Sexual Violence and Abuse in the Aid Workplace and Humanitarian Settings

Sexual violence, exploitation, and abuse is a reality in the aid world. Yet it is rarely reported as a security or safety incident.

Unequal power relationships contribute towards exploitation and abuse. There are many unequal power dynamics at play within humanitarian settings.

The aid workplace is hierarchical as are the relationships between aid workers and beneficiaries. There has been an increase in reporting of sexual violence in humanitarian settings. However, many cases often go undetected and unreported.

Humanitarian organisations have a responsibility to safeguard beneficiaries of their services as well as their personnel from harm, including from sexual exploitation, abuse and harassment. Humanitarian organisations have a duty of care to provide a safe working environment for their staff and to ensure that effective safeguarding mechanisms are in place.

Sexual violence in all its form violates human rights. Incidents of this kind are deeply distressing for the survivor, their family, their colleagues and the whole aid community. Sexual violence incidents also have the potential to leave survivors with lifelong physical and mental health problems.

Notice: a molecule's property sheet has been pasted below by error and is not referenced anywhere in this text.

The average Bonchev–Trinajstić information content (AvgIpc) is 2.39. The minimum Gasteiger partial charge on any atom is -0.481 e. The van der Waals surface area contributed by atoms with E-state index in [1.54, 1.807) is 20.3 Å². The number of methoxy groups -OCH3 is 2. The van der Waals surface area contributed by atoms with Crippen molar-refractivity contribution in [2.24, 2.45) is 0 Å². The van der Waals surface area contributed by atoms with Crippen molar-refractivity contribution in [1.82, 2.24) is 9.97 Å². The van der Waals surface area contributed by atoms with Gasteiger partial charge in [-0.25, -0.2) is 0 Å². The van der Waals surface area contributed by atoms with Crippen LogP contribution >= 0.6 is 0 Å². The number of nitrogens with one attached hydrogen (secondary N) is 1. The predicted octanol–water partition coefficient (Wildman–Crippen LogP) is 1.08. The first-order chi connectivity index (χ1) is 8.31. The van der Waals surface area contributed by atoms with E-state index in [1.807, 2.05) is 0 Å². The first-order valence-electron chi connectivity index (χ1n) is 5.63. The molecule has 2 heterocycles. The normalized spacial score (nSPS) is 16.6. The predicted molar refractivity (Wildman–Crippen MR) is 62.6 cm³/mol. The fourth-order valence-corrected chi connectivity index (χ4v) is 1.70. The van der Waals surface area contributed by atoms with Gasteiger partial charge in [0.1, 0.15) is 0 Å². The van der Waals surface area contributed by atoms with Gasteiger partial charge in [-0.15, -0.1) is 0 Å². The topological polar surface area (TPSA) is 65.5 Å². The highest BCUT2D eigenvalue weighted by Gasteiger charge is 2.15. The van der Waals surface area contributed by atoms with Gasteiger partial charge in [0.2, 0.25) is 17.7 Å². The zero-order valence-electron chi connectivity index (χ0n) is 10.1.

Latest News

We have developed a series of country profiles which analyse patterns and dynamics of conflict-related sexual violence. Our profiles focus on the perpetrators of sexual violence, including the number involved in separate attacks, as well as analysis on the attack location and context. Find out more here.

Insecurity Insight data on ACLED

We share our sexual violence in conflict datasets with the Armed Conflict Location & Event Data Project (ACLED). These events are cited as Insecurity Insight on the ACLED database.

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Our Work

At Insecurity Insight we are specialized in the reporting and collating of reported information about threats facing people living and working in humanitarian settings.

Country Profiles
We have developed a series of country profiles which analyse patterns and dynamics of conflict-related sexual violence. Our profiles focus on the perpetrators of sexual violence, including the number involved in separate attacks, as well as analysis on the attack location and context. Find out more here.

Monthly News Briefs
Our Monthly News Briefs report cases of sexual violence by law enforcement bodies, conflict related sexual violence, and sexual violence that targets IDPs, refugees or vulnerable beneficiaries. They are a testimony to the survivor’s bravery and willingness to report and share their experience and it is encouraging to see that reporting of sexual violence in increasing. Our monthly news briefs cover publicly reported events however we know that there are many more incidents of sexual violence which remain unreported.

Online Reporting Tools